So today I'm reinforcing boundaries. That's about all I'm doing. We have enough leftovers in the fridge for dinner so I'm not cooking, not doing laundry, not accomplishing much of anything except boundary reinforcement. It's interesting--although the screaming is tiresome and loud, I actually find this easier than usual. I mean, it's very clear to me how to deal with this. (Not that everyone should operate this way, or that it's effective for every kid, but it seems Mitch and I have figured out how to deal with her in this struggle.) When she's screeching I tell her I'm going to put her on the floor and that once she's calm I'll come back. Then I go and do some dishes or straighten up or whatever, so she can still see me--I haven't completely abandoned her--but I don't give her any attention until she quiets down. I want her to be allowed her feelings, but she needs to learn that this behavior is not okay. She can pitch a fit if she wants, but she can't have my attention while she does it.

Usually when she's in some new place I struggle with whether I'm doing the right thing, how I should respond, and often I feel like a bad parent. Maybe because this time it's so constant I'm more prepared for it, or maybe it's just deciding ahead of time how I'm going to deal with her so I'm not questioning it in the moment, but I just don't have the self-doubt I usually have in these situations. I'm exerting much less emotional energy and the tantrums don't actually seem hard to deal with. I'm actually calm, not riled, and she's not pushing my buttons. I find this quite ironic. It makes me think that when Clark gets to this stage it won't be so hard on me because I'll have more confidence about how to do this parenting thing...

It could also be the prednisone. Yesterday morning I was still in a lot of pain and called the doctor on call out of desperation. He prescribed another round of steroids since I discovered the last round was half the dose that I'm usually prescribed. No wonder they didn't work. So I'm headache free to deal with tantrums (which makes the screaming much more tolerable), and maybe have a kick of energy to boot! Still, I'm going to nap as soon as I finish this post, since both babes are sleeping. Oh, I hear the girl awake in her room. Onward I go.

Sunday, December 14, 2008

bitch and moan

I'm here to complain. I understand fully if you don't want to hear the moaning of someone who is so fortunate in so many ways and won't be offended if you stop reading now.

I'm exhausted. Having little kids is exhausting. We've been talking about getting pregnant again soon, but I can't. I simply can't do it right now. I can't have another baby this close together. I can't stay in this little-kid-no-time-to-myself universe for another 3 years. I've decided we'll wait until June--Clark will be about 15 months--and we can rethink it then.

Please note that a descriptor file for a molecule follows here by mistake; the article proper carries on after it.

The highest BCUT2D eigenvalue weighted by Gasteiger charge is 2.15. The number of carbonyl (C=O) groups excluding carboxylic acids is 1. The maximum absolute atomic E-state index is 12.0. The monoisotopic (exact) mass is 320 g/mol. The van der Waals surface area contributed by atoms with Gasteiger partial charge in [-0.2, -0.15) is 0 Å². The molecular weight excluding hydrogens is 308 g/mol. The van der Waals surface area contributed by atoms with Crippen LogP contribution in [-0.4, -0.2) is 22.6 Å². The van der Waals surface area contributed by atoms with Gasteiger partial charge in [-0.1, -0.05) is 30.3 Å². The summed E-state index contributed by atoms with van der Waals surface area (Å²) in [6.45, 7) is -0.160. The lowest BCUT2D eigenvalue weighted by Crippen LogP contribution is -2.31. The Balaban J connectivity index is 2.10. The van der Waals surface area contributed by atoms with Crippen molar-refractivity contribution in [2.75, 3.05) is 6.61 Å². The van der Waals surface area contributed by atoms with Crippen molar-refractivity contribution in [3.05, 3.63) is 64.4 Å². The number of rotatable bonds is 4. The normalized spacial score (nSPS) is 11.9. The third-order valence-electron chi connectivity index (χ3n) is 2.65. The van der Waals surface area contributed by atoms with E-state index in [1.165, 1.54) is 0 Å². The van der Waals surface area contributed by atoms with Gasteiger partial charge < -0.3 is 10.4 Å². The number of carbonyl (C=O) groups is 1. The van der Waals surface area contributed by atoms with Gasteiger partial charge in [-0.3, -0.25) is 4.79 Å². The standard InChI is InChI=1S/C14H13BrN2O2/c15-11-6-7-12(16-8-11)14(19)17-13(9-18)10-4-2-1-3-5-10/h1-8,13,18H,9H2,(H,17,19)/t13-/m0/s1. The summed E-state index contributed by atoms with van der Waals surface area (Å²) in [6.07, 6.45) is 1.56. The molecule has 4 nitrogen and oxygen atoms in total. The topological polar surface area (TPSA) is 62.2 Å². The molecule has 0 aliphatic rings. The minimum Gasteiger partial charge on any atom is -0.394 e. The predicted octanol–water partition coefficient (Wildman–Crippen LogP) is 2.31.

But my real issue right now is my migraines. I don't know how much I've written on this blog about my headaches in the past, but I've had them all my life. Sometimes they're better, sometimes worse, and right now I'm stuck in a cycle that's knocking me down. It's been almost 3 weeks and I simply can't kick them. The anxiety I was struggling with has lifted but now I find I'm depressed, but last night it occurred to me that it's simply the headaches. (well, not SIMPLY the headaches... also the exasperation, the exhaustion, the frustration of my life w/ two tiny kids, but these things would only tire me out, not depress me if it weren't for the headaches.) It shouldn't surprise me that I'm depressed after this run of chronic pain--who wouldn't be depressed?

And Frances is really sick. Clark's already on antibiotics for the crud he had a week or more ago, so at least he's feeling good. Frances doesn't have any symptoms except fever, but it's pretty high--she won't eat, and we're having trouble getting her even to drink anything. She clearly feels horrible. What this means, of course, is that she wants me all the time. Wants me to "hold..." Wants me. Wants only me. Yesterday morning I left Mitch here with the kids and went to the grocery and as I was checking out he called me on my cell to ask when I was going to be home; Frances had been having a full tantrum for 30 minutes because she wanted Mommy Mommy Mommy. She only stopped screaming at the very top of her lungs when she saw the car pull into the driveway.